The Catch-Up Game


I bought BioShock the first week it came out, deftly swiping it out from under somebody who actually pre-ordered but failed to pick it up in the first few days. That much I feel really good about, but I’ve yet to actually beat it, and that sucks. Much as I hate to say such things, these days it feels like gaming is just another on the list of many responsibilities I have, and, as I learned from Spider-Man, with great responsibility comes great anxiety and annoyance.

I don’t know what happened; it didn’t used to feel like this. Games were the stepping stones leading across my life, leaping from one title or system or genre to another: tabletop roleplaying to DS puzzle to console adventure to GBA re-release of console classic, and so on.

It was a good life.

Back in high school, my buddies and I managed ongoing Super Smash Bros.: Melee matches backstage during theater productions – and the department was hardcore, so pulling that off without a hitch was a miracle in itself. We were the master-class geeks, lords of all nerd-dom. When we played tabletop, we played our own system. It was who we were and how we lived. Games flew by week by week, world by world.

Then, it just … crashed.

My final semester of college I played through two, maybe three games – one of which I started mid-summer. I didn’t feel like myself. And when I did make time for gaming, the experience was cramped and uncomfortable.

There’s a lot I could blame it on: wrapping up my Bachelor’s degree; living with new, foreign roommates who didn’t understand/frowned upon the six-plus hour gaming sessions; solar winds; not drinking enough milk to counterbalance the massive amounts of snacking I do, resulting in Oreo-overdose brain damage. But the truth is it’s always been a problem.

In my life, the dark secret has always been how many games I haven’t played, or rather how many games I own that I haven’t finished. There’s not a specific pile – I’d like to think I’m more discrete than that – but I could name them, every single one, if I wanted to.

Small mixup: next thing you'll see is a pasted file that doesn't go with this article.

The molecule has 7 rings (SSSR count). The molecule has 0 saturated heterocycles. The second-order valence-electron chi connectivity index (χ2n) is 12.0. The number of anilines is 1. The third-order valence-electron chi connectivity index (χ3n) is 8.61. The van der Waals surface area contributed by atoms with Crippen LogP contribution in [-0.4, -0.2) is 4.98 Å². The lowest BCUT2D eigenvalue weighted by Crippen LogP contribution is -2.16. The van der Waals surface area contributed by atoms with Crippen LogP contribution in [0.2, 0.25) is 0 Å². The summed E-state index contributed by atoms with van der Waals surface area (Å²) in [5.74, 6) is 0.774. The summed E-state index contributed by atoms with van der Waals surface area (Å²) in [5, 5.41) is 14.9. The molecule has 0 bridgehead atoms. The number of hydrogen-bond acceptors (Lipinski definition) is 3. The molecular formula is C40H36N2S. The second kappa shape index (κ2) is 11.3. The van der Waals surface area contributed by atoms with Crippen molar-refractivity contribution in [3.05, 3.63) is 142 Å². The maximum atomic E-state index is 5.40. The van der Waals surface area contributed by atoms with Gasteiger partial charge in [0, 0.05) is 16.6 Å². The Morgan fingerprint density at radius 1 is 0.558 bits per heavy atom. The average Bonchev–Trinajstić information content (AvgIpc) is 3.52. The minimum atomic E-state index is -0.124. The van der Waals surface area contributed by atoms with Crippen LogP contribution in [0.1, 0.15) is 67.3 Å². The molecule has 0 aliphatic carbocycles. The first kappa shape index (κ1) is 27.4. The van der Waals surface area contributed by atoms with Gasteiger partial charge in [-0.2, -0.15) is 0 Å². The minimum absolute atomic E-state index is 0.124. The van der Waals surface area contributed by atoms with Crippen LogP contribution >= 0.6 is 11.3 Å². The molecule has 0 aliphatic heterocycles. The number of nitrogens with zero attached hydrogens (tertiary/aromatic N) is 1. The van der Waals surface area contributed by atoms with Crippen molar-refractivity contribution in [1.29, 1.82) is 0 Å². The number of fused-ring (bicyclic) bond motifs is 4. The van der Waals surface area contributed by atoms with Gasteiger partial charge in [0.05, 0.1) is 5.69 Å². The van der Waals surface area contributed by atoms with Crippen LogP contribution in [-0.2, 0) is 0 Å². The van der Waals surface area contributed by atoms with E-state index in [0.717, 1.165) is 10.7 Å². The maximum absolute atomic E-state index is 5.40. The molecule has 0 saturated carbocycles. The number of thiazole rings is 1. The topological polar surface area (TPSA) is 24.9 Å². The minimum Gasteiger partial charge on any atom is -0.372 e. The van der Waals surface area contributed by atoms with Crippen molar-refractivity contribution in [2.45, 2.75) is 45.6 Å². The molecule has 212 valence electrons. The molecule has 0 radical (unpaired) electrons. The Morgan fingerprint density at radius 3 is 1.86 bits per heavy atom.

But that would be far too embarrassing.

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The biggest ones are Prince of Persia: Warrior Within and its sequel, The Two Thrones. I absolutely loved The Sands of Time, and I awaited its sequel with all the expected fanboy rabidity. That is to say that I got it in December of 2004, when it was released – but as many times as I’ve given it a shot these past few years, the frustrating shift in aesthetic always boots me out again, and I invariably toss it aside. This became even more ridiculous when I received the third iteration of the series as a gift, and my anal-retentive nature refused to let disc meet tray until I conquered its predecessor.

Maybe I’ll get to it after I beat BioShock, which was itself interrupted by Assassin’s Creed. To be honest, I was almost dreading Christmas and the weight of games I might not play in the foreseeable future.

Then I played Portal across the midnight between December 25 and 26 – which makes it the second game to supersede BioShock, but what the heck, right? It was fun. What an odd realization.

Gaming, much like any of the other “legitimate” hobbies, is supposed to make us feel good. There’s some sort of mental stimulation we’re expecting, otherwise we wouldn’t be tossing the industry all this money, right? Maybe it’s a test of skill, maybe it’s to be horrified in crazy, new fog-shrouded ways, or maybe it’s a way to connect with your friends.

But when you force it into an already collapsing timetable, well, you might get the gaming done, but at the cost of why you were doing it in the first place.

I guess the lesson here is balance, because as much as I love gaming in every available form (except online games, due to my being somewhat of a misanthropic tightwad), if it needs to be pushed aside for a while, I think it’s best to let it go. Because the important thing isn’t being a gamer, it’s playing the games.

So screw it. Maybe I’m slow, but it’s not like I have something to prove. I don’t need to be better than anybody and anything – except the occasional round of Smash Bros., and if I lose there, well, as long as it’s fun and I find creative new epithets with which to mar my buddies’ brains, I’m happy.

So maybe I’ll toss in The Sands of Time, try to recapture the magic, finally push through Warrior Within as the middle chapter of a trilogy rather than a despondent white whale of a standalone game.

Or I’ll play through Portal again. Or BioShock.

It should be fun.

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